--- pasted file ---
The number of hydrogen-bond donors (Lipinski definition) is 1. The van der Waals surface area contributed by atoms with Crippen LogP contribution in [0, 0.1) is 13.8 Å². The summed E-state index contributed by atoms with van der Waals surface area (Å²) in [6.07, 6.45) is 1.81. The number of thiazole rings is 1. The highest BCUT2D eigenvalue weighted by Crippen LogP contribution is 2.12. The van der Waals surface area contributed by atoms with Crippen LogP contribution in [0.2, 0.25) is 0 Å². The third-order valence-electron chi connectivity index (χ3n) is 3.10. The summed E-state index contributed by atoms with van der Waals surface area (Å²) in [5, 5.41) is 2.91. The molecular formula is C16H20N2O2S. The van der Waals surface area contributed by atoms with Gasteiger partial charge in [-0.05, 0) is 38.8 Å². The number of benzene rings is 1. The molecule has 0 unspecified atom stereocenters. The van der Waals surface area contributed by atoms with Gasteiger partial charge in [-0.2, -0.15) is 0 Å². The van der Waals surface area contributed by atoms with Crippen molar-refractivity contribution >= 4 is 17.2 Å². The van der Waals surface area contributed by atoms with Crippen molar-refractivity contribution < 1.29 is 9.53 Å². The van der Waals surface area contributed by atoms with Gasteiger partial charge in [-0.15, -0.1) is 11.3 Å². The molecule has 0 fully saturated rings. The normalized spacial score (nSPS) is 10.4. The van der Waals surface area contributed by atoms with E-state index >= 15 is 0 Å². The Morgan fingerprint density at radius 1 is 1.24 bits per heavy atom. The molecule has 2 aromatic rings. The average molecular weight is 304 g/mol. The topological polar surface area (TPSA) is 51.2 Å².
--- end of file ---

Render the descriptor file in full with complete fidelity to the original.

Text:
The number of hydrogen-bond donors (Lipinski definition) is 1. The van der Waals surface area contributed by atoms with Crippen LogP contribution in [0, 0.1) is 13.8 Å². The summed E-state index contributed by atoms with van der Waals surface area (Å²) in [6.07, 6.45) is 1.81. The number of thiazole rings is 1. The highest BCUT2D eigenvalue weighted by Crippen LogP contribution is 2.12. The van der Waals surface area contributed by atoms with Crippen LogP contribution in [0.2, 0.25) is 0 Å². The third-order valence-electron chi connectivity index (χ3n) is 3.10. The summed E-state index contributed by atoms with van der Waals surface area (Å²) in [5, 5.41) is 2.91. The molecular formula is C16H20N2O2S. The van der Waals surface area contributed by atoms with Gasteiger partial charge in [-0.05, 0) is 38.8 Å². The number of benzene rings is 1. The molecule has 0 unspecified atom stereocenters. The van der Waals surface area contributed by atoms with Gasteiger partial charge in [-0.2, -0.15) is 0 Å². The van der Waals surface area contributed by atoms with Crippen molar-refractivity contribution >= 4 is 17.2 Å². The van der Waals surface area contributed by atoms with Crippen molar-refractivity contribution < 1.29 is 9.53 Å². The van der Waals surface area contributed by atoms with Gasteiger partial charge in [-0.15, -0.1) is 11.3 Å². The molecule has 0 fully saturated rings. The normalized spacial score (nSPS) is 10.4. The van der Waals surface area contributed by atoms with E-state index >= 15 is 0 Å². The Morgan fingerprint density at radius 1 is 1.24 bits per heavy atom. The molecule has 2 aromatic rings. The average molecular weight is 304 g/mol. The topological polar surface area (TPSA) is 51.2 Å².